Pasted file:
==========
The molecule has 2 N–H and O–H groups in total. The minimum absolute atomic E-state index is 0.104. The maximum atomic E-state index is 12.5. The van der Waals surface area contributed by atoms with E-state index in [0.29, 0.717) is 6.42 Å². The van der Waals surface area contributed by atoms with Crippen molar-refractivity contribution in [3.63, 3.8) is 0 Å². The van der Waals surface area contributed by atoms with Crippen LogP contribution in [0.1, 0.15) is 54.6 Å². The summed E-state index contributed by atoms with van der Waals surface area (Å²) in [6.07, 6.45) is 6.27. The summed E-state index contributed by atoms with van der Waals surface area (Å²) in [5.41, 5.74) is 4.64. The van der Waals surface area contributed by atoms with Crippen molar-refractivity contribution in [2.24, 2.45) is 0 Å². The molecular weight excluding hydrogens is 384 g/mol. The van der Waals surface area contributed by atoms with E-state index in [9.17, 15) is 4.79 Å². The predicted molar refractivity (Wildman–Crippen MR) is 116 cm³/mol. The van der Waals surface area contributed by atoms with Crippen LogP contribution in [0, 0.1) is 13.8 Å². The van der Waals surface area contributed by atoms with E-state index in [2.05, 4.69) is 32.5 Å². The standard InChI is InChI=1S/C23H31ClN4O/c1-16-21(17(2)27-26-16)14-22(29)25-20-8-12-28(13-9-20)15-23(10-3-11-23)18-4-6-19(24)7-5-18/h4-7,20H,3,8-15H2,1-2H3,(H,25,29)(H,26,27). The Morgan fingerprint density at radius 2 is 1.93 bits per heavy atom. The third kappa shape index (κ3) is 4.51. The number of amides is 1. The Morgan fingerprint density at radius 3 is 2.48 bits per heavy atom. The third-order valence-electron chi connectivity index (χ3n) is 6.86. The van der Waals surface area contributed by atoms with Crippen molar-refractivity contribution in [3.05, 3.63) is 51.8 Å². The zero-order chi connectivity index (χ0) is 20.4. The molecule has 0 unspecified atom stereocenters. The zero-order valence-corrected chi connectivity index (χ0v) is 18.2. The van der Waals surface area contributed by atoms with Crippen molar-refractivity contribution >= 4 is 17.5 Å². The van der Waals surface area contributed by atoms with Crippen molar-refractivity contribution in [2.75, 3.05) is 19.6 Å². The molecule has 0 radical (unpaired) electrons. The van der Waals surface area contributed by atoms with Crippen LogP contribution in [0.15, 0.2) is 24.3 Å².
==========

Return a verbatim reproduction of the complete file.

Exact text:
The molecule has 2 N–H and O–H groups in total. The minimum absolute atomic E-state index is 0.104. The maximum atomic E-state index is 12.5. The van der Waals surface area contributed by atoms with E-state index in [0.29, 0.717) is 6.42 Å². The van der Waals surface area contributed by atoms with Crippen molar-refractivity contribution in [3.63, 3.8) is 0 Å². The van der Waals surface area contributed by atoms with Crippen LogP contribution in [0.1, 0.15) is 54.6 Å². The summed E-state index contributed by atoms with van der Waals surface area (Å²) in [6.07, 6.45) is 6.27. The summed E-state index contributed by atoms with van der Waals surface area (Å²) in [5.41, 5.74) is 4.64. The van der Waals surface area contributed by atoms with Crippen molar-refractivity contribution in [2.24, 2.45) is 0 Å². The molecular weight excluding hydrogens is 384 g/mol. The van der Waals surface area contributed by atoms with E-state index in [9.17, 15) is 4.79 Å². The predicted molar refractivity (Wildman–Crippen MR) is 116 cm³/mol. The van der Waals surface area contributed by atoms with Crippen LogP contribution in [0, 0.1) is 13.8 Å². The van der Waals surface area contributed by atoms with E-state index in [2.05, 4.69) is 32.5 Å². The standard InChI is InChI=1S/C23H31ClN4O/c1-16-21(17(2)27-26-16)14-22(29)25-20-8-12-28(13-9-20)15-23(10-3-11-23)18-4-6-19(24)7-5-18/h4-7,20H,3,8-15H2,1-2H3,(H,25,29)(H,26,27). The Morgan fingerprint density at radius 2 is 1.93 bits per heavy atom. The third kappa shape index (κ3) is 4.51. The number of amides is 1. The Morgan fingerprint density at radius 3 is 2.48 bits per heavy atom. The third-order valence-electron chi connectivity index (χ3n) is 6.86. The van der Waals surface area contributed by atoms with Crippen molar-refractivity contribution in [3.05, 3.63) is 51.8 Å². The zero-order chi connectivity index (χ0) is 20.4. The molecule has 0 unspecified atom stereocenters. The zero-order valence-corrected chi connectivity index (χ0v) is 18.2. The van der Waals surface area contributed by atoms with Crippen molar-refractivity contribution >= 4 is 17.5 Å². The van der Waals surface area contributed by atoms with Crippen molar-refractivity contribution in [2.75, 3.05) is 19.6 Å². The molecule has 0 radical (unpaired) electrons. The van der Waals surface area contributed by atoms with Crippen LogP contribution in [0.15, 0.2) is 24.3 Å².